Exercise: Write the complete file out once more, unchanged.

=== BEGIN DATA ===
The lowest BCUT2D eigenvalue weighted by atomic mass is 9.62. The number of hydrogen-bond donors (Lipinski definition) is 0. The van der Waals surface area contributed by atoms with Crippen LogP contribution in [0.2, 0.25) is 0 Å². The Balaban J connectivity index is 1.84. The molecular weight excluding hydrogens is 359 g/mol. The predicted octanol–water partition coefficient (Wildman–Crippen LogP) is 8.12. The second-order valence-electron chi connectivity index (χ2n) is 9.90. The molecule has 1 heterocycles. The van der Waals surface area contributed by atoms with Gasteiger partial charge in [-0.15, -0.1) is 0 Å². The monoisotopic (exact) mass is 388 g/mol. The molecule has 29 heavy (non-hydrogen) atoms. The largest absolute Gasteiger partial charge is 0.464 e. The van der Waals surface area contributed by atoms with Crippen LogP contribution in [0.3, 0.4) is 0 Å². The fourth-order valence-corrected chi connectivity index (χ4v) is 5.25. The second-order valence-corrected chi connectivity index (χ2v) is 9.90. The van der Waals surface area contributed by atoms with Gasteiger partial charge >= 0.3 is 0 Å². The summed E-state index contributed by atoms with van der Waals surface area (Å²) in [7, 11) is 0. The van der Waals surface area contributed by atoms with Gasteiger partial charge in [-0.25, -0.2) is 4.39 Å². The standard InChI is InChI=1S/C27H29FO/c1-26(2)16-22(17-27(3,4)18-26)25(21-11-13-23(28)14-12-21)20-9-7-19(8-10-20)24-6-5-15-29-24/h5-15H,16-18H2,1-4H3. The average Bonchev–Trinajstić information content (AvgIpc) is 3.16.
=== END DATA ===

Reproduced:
The lowest BCUT2D eigenvalue weighted by atomic mass is 9.62. The number of hydrogen-bond donors (Lipinski definition) is 0. The van der Waals surface area contributed by atoms with Crippen LogP contribution in [0.2, 0.25) is 0 Å². The Balaban J connectivity index is 1.84. The molecular weight excluding hydrogens is 359 g/mol. The predicted octanol–water partition coefficient (Wildman–Crippen LogP) is 8.12. The second-order valence-electron chi connectivity index (χ2n) is 9.90. The molecule has 1 heterocycles. The van der Waals surface area contributed by atoms with Gasteiger partial charge in [-0.15, -0.1) is 0 Å². The monoisotopic (exact) mass is 388 g/mol. The molecule has 29 heavy (non-hydrogen) atoms. The largest absolute Gasteiger partial charge is 0.464 e. The van der Waals surface area contributed by atoms with Crippen LogP contribution in [0.3, 0.4) is 0 Å². The fourth-order valence-corrected chi connectivity index (χ4v) is 5.25. The second-order valence-corrected chi connectivity index (χ2v) is 9.90. The van der Waals surface area contributed by atoms with Gasteiger partial charge >= 0.3 is 0 Å². The summed E-state index contributed by atoms with van der Waals surface area (Å²) in [7, 11) is 0. The van der Waals surface area contributed by atoms with Gasteiger partial charge in [-0.25, -0.2) is 4.39 Å². The standard InChI is InChI=1S/C27H29FO/c1-26(2)16-22(17-27(3,4)18-26)25(21-11-13-23(28)14-12-21)20-9-7-19(8-10-20)24-6-5-15-29-24/h5-15H,16-18H2,1-4H3. The average Bonchev–Trinajstić information content (AvgIpc) is 3.16.